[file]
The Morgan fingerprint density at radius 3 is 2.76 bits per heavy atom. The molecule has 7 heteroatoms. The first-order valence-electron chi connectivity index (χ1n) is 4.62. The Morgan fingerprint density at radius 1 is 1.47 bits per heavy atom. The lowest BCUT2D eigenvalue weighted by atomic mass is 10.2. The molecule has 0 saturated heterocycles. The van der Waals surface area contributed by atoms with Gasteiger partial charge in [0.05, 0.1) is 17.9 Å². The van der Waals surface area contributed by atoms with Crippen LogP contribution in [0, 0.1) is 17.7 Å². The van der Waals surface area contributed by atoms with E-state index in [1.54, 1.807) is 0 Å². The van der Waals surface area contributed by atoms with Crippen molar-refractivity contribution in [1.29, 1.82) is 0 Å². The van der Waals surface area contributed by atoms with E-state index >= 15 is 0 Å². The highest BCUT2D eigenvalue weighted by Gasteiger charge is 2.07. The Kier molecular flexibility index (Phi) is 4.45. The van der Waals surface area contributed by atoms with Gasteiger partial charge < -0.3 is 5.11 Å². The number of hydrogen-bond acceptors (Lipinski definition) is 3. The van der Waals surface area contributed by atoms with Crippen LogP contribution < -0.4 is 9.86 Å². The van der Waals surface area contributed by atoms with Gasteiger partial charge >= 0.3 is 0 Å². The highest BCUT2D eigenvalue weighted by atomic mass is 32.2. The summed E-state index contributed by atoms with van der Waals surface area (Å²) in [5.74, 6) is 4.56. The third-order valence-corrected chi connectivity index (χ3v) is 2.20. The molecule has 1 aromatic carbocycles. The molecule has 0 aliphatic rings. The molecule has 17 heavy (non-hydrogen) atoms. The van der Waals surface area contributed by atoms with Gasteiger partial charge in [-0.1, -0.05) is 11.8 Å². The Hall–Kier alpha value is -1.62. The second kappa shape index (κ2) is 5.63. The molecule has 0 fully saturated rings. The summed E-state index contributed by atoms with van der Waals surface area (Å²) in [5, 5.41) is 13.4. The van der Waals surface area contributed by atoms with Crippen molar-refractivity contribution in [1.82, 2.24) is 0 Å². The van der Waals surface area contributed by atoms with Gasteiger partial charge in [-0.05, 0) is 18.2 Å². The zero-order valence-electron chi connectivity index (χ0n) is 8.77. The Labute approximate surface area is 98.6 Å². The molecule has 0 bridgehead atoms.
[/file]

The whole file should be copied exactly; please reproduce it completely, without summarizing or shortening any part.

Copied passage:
The Morgan fingerprint density at radius 3 is 2.76 bits per heavy atom. The molecule has 7 heteroatoms. The first-order valence-electron chi connectivity index (χ1n) is 4.62. The Morgan fingerprint density at radius 1 is 1.47 bits per heavy atom. The lowest BCUT2D eigenvalue weighted by atomic mass is 10.2. The molecule has 0 saturated heterocycles. The van der Waals surface area contributed by atoms with Gasteiger partial charge in [0.05, 0.1) is 17.9 Å². The van der Waals surface area contributed by atoms with Crippen LogP contribution in [0, 0.1) is 17.7 Å². The van der Waals surface area contributed by atoms with E-state index in [1.54, 1.807) is 0 Å². The van der Waals surface area contributed by atoms with Crippen molar-refractivity contribution in [1.29, 1.82) is 0 Å². The van der Waals surface area contributed by atoms with E-state index >= 15 is 0 Å². The highest BCUT2D eigenvalue weighted by Gasteiger charge is 2.07. The Kier molecular flexibility index (Phi) is 4.45. The van der Waals surface area contributed by atoms with Gasteiger partial charge < -0.3 is 5.11 Å². The number of hydrogen-bond acceptors (Lipinski definition) is 3. The van der Waals surface area contributed by atoms with Crippen LogP contribution < -0.4 is 9.86 Å². The van der Waals surface area contributed by atoms with Gasteiger partial charge >= 0.3 is 0 Å². The highest BCUT2D eigenvalue weighted by atomic mass is 32.2. The summed E-state index contributed by atoms with van der Waals surface area (Å²) in [5.74, 6) is 4.56. The third-order valence-corrected chi connectivity index (χ3v) is 2.20. The molecule has 1 aromatic carbocycles. The molecule has 0 aliphatic rings. The molecule has 17 heavy (non-hydrogen) atoms. The van der Waals surface area contributed by atoms with Gasteiger partial charge in [-0.1, -0.05) is 11.8 Å². The Hall–Kier alpha value is -1.62. The second kappa shape index (κ2) is 5.63. The molecule has 0 fully saturated rings. The summed E-state index contributed by atoms with van der Waals surface area (Å²) in [5, 5.41) is 13.4. The van der Waals surface area contributed by atoms with Crippen molar-refractivity contribution in [1.82, 2.24) is 0 Å². The van der Waals surface area contributed by atoms with Gasteiger partial charge in [-0.05, 0) is 18.2 Å². The zero-order valence-electron chi connectivity index (χ0n) is 8.77. The Labute approximate surface area is 98.6 Å². The molecule has 0 bridgehead atoms.